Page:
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Fundamental Solutions of Linear homogeneous equations

  1. Mar 10, 2009 #1
    1. The problem statement, all variables and given/known data
    Can y = sin(t^2) be a solution on an interval containing t = 0 of an equation y'' + p(t)y' + q(t)y = 0 with continuous coefficients?


    2. Relevant equations



    3. The attempt at a solution
    y = sin(t^2)
    y' = 2tcos(t^2)
    y'' = 2cos(t^2) - 4t^2sin(t^2)

    2cos(t^2) - 4t^2sin(t^2) + p(t)(2tcos(t^2)) + q(t)sin(t^2) = 0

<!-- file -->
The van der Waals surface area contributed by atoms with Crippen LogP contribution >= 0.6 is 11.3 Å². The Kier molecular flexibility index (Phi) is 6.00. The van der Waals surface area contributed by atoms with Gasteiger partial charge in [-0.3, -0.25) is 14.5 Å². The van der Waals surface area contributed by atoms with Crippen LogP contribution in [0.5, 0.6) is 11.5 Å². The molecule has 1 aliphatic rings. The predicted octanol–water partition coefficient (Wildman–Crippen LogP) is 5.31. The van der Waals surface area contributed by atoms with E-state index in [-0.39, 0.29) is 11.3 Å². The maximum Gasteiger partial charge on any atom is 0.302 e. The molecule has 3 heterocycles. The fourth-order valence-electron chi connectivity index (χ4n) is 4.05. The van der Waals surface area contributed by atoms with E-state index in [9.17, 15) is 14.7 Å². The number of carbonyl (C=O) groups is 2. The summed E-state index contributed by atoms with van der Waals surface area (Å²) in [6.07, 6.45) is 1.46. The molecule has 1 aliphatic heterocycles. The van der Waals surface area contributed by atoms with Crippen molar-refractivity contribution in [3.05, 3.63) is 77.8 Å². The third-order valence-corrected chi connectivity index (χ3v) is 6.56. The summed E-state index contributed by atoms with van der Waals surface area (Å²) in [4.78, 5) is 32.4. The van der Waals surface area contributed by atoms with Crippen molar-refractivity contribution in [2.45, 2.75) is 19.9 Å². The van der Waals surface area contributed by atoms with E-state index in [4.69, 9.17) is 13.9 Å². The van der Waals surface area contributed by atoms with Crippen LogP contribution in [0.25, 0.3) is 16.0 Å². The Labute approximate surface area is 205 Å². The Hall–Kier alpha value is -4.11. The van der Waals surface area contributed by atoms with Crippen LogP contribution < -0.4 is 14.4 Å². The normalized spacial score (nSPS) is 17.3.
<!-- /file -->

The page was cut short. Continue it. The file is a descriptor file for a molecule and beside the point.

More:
when t=0, above eqution is 2. That is, there does not exist the solution. so y can not be a solution on I containing t=0.
     
  2. jcsd
  3. Mar 11, 2009 #2

    Mark44

    Staff: Mentor

    Your reasoning is good, but let me help you with your conclusion. An equation is not a number, so an equation can't be 2.

    When t = 0, the value of the expression on the left side of the equation is 2, so y = sin(t^2) cannot be a solution of the differential equation on any interval I containing t = 0.
     
  4. Mar 11, 2009 #3
    Thanks!
     
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